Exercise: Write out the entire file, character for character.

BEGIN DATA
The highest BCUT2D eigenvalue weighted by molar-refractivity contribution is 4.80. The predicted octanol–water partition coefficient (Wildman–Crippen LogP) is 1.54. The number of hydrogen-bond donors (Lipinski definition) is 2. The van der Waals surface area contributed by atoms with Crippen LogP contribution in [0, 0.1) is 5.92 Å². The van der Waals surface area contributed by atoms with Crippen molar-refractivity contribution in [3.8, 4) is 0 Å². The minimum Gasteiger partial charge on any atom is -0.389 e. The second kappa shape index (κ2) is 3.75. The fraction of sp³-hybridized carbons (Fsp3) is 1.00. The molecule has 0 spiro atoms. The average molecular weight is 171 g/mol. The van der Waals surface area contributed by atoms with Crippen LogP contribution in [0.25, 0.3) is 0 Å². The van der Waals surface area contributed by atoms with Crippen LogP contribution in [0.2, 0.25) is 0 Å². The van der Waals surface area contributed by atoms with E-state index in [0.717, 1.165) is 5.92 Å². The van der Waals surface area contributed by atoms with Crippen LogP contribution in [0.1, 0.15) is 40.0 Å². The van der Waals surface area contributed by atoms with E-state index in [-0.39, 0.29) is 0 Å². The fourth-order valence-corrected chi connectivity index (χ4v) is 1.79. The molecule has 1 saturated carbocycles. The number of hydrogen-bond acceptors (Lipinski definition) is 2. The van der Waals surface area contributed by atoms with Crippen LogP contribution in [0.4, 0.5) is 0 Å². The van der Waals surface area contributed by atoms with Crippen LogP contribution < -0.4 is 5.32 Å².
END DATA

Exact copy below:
The highest BCUT2D eigenvalue weighted by molar-refractivity contribution is 4.80. The predicted octanol–water partition coefficient (Wildman–Crippen LogP) is 1.54. The number of hydrogen-bond donors (Lipinski definition) is 2. The van der Waals surface area contributed by atoms with Crippen LogP contribution in [0, 0.1) is 5.92 Å². The van der Waals surface area contributed by atoms with Crippen molar-refractivity contribution in [3.8, 4) is 0 Å². The minimum Gasteiger partial charge on any atom is -0.389 e. The second kappa shape index (κ2) is 3.75. The fraction of sp³-hybridized carbons (Fsp3) is 1.00. The molecule has 0 spiro atoms. The average molecular weight is 171 g/mol. The van der Waals surface area contributed by atoms with Crippen LogP contribution in [0.25, 0.3) is 0 Å². The van der Waals surface area contributed by atoms with Crippen LogP contribution in [0.2, 0.25) is 0 Å². The van der Waals surface area contributed by atoms with E-state index in [0.717, 1.165) is 5.92 Å². The van der Waals surface area contributed by atoms with Crippen LogP contribution in [0.1, 0.15) is 40.0 Å². The van der Waals surface area contributed by atoms with E-state index in [-0.39, 0.29) is 0 Å². The fourth-order valence-corrected chi connectivity index (χ4v) is 1.79. The molecule has 1 saturated carbocycles. The number of hydrogen-bond acceptors (Lipinski definition) is 2. The van der Waals surface area contributed by atoms with Crippen LogP contribution in [0.4, 0.5) is 0 Å². The van der Waals surface area contributed by atoms with Crippen LogP contribution < -0.4 is 5.32 Å².